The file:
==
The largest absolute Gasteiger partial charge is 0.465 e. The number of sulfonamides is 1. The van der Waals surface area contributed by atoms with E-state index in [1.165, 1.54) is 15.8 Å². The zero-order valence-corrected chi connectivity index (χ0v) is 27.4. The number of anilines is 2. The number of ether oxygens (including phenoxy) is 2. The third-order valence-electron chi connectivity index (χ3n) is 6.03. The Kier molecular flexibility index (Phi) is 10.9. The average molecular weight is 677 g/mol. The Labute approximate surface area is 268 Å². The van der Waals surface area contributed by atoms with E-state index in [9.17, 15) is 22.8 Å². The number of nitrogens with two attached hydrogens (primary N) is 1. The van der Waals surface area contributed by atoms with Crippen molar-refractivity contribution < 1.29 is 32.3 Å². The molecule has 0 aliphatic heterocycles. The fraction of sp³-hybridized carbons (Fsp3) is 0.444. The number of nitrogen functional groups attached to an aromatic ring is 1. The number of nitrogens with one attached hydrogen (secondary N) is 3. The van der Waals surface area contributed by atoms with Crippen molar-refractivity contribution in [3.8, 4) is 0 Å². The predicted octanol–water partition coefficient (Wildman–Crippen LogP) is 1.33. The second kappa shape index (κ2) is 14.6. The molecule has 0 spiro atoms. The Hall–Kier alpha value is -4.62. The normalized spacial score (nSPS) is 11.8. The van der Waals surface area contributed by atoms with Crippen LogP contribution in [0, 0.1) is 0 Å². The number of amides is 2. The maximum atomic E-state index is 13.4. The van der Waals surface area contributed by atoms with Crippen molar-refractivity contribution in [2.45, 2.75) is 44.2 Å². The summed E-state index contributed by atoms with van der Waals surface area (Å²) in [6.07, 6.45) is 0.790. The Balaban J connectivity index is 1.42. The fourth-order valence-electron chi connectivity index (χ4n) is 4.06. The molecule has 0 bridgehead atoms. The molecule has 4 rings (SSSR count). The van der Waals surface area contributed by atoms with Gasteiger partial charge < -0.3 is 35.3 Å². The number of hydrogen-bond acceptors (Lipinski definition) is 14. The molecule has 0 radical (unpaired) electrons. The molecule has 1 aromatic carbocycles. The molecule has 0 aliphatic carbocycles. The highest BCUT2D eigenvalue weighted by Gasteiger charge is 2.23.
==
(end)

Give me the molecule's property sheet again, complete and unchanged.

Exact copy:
The largest absolute Gasteiger partial charge is 0.465 e. The number of sulfonamides is 1. The van der Waals surface area contributed by atoms with E-state index in [1.165, 1.54) is 15.8 Å². The zero-order valence-corrected chi connectivity index (χ0v) is 27.4. The number of anilines is 2. The number of ether oxygens (including phenoxy) is 2. The third-order valence-electron chi connectivity index (χ3n) is 6.03. The Kier molecular flexibility index (Phi) is 10.9. The average molecular weight is 677 g/mol. The Labute approximate surface area is 268 Å². The van der Waals surface area contributed by atoms with E-state index in [9.17, 15) is 22.8 Å². The number of nitrogens with two attached hydrogens (primary N) is 1. The van der Waals surface area contributed by atoms with Crippen molar-refractivity contribution < 1.29 is 32.3 Å². The molecule has 0 aliphatic heterocycles. The fraction of sp³-hybridized carbons (Fsp3) is 0.444. The number of nitrogen functional groups attached to an aromatic ring is 1. The number of nitrogens with one attached hydrogen (secondary N) is 3. The van der Waals surface area contributed by atoms with Crippen molar-refractivity contribution in [3.8, 4) is 0 Å². The predicted octanol–water partition coefficient (Wildman–Crippen LogP) is 1.33. The second kappa shape index (κ2) is 14.6. The molecule has 0 spiro atoms. The Hall–Kier alpha value is -4.62. The normalized spacial score (nSPS) is 11.8. The van der Waals surface area contributed by atoms with Crippen LogP contribution in [0, 0.1) is 0 Å². The number of amides is 2. The maximum atomic E-state index is 13.4. The van der Waals surface area contributed by atoms with Crippen molar-refractivity contribution in [2.45, 2.75) is 44.2 Å². The summed E-state index contributed by atoms with van der Waals surface area (Å²) in [6.07, 6.45) is 0.790. The Balaban J connectivity index is 1.42. The fourth-order valence-electron chi connectivity index (χ4n) is 4.06. The molecule has 0 bridgehead atoms. The molecule has 4 rings (SSSR count). The van der Waals surface area contributed by atoms with Gasteiger partial charge < -0.3 is 35.3 Å². The number of hydrogen-bond acceptors (Lipinski definition) is 14. The molecule has 0 radical (unpaired) electrons. The molecule has 1 aromatic carbocycles. The molecule has 0 aliphatic carbocycles. The highest BCUT2D eigenvalue weighted by Gasteiger charge is 2.23.